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Friday, July 15, 2011

EXTRA: Zhihua Temple, Beijing

Roof brackets inside one of the dilapidated halls (殿) of
Zhihua Temple (智化寺) in the alleys (胡同) of Beijing (北京)
Because my flight out of Beijing was late in the day, I had a little extra time on my hands and decided to spend it viewing a curiosity.

Zhihua Temple lies hidden in the famous hutongs (alleyways) of Beijing, in the eastern-lying Dongcheng District area of the city. There are several unique attributes of this Ming-period temple, the most notable of which is that has been blatantly sacked by collectors. The central panels of the decorated ceiling in one hall were sold by the monks to the Nelson Museum of Kansas City, Kansas, back in the 1930s; and a number of the main statues are missing.

But what remains is splendid indeed. Though refurbished before the 2008 Olympics, it is notably un-shiny; the restorers used a light touch and left as much of the original surface showing as possible. It remains one of the outstanding examples of wooden architecture in the ancient city.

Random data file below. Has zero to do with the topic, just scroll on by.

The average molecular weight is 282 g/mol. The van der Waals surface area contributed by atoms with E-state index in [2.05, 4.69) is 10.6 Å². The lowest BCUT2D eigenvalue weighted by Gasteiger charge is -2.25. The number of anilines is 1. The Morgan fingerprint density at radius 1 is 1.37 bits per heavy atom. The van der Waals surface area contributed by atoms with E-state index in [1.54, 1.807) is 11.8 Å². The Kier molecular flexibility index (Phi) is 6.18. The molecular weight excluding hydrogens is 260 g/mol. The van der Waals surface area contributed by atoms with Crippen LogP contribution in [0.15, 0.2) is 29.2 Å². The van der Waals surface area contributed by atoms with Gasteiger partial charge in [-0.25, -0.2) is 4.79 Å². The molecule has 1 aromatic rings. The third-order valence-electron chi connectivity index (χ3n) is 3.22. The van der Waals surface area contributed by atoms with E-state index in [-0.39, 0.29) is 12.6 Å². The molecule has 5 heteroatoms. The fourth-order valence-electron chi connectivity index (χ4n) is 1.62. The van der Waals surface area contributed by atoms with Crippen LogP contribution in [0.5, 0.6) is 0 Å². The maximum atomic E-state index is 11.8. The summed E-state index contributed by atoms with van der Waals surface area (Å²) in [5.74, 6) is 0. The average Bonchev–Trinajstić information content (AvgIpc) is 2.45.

One treasure is the revolving cabinet designed to hold scriptures; a beautiful statue of Vairocana, the "Great Sun Buddha," sits atop the case in its own hall.

Another, more ephemeral, treasure is the temple orchestra. Zhihua Temple music was nearly a lost art, until a corps of octogenarian monks began teaching it to younger people in the 1990s. Today, as during my visit, live performances can be heard virtually any day the temple is open.

There are other treasures here. A museum, and the 10,000 Buddhas Hall at the rear, add just the right touch to this small, exquisite temple.

(An edited version of this article was published in the Shenzhen Daily May 13, 2013.)

GPS Info:
  • 39.91729, 116.43230



Map:




GALLERY

Inside view of the front gate at Zhihua Temple, Beijing
Detail of a poster about the offerings of ancient Zhihua Temple music
Detail of the ancient wooden brackets (postcard above)
The 10,000 Buddhas Hall at the rear of the temple

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